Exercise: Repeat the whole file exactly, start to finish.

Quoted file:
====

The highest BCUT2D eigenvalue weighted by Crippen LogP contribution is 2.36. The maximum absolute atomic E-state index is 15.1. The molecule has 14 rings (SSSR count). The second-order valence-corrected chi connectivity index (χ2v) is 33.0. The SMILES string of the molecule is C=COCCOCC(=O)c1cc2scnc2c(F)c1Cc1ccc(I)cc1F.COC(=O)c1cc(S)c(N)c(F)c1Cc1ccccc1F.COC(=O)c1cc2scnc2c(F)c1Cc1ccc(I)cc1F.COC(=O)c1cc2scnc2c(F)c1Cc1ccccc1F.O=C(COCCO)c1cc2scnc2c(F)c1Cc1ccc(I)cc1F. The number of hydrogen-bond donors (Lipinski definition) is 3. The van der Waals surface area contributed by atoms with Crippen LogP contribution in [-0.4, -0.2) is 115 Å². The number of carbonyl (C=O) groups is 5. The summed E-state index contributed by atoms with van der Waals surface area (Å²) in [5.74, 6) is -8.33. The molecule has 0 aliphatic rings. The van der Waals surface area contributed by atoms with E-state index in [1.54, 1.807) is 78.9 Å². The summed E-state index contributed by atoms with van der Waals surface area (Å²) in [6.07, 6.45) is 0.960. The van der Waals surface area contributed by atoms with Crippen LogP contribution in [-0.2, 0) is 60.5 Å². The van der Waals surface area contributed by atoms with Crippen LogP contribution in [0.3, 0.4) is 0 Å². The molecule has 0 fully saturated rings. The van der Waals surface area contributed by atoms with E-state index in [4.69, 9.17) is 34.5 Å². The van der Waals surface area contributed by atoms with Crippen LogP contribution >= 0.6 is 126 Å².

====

The highest BCUT2D eigenvalue weighted by Crippen LogP contribution is 2.36. The maximum absolute atomic E-state index is 15.1. The molecule has 14 rings (SSSR count). The second-order valence-corrected chi connectivity index (χ2v) is 33.0. The SMILES string of the molecule is C=COCCOCC(=O)c1cc2scnc2c(F)c1Cc1ccc(I)cc1F.COC(=O)c1cc(S)c(N)c(F)c1Cc1ccccc1F.COC(=O)c1cc2scnc2c(F)c1Cc1ccc(I)cc1F.COC(=O)c1cc2scnc2c(F)c1Cc1ccccc1F.O=C(COCCO)c1cc2scnc2c(F)c1Cc1ccc(I)cc1F. The number of hydrogen-bond donors (Lipinski definition) is 3. The van der Waals surface area contributed by atoms with Crippen LogP contribution in [-0.4, -0.2) is 115 Å². The number of carbonyl (C=O) groups is 5. The summed E-state index contributed by atoms with van der Waals surface area (Å²) in [5.74, 6) is -8.33. The molecule has 0 aliphatic rings. The van der Waals surface area contributed by atoms with E-state index in [1.54, 1.807) is 78.9 Å². The summed E-state index contributed by atoms with van der Waals surface area (Å²) in [6.07, 6.45) is 0.960. The van der Waals surface area contributed by atoms with Crippen LogP contribution in [-0.2, 0) is 60.5 Å². The van der Waals surface area contributed by atoms with Crippen LogP contribution in [0.3, 0.4) is 0 Å². The molecule has 0 fully saturated rings. The van der Waals surface area contributed by atoms with E-state index in [4.69, 9.17) is 34.5 Å². The van der Waals surface area contributed by atoms with Crippen LogP contribution >= 0.6 is 126 Å².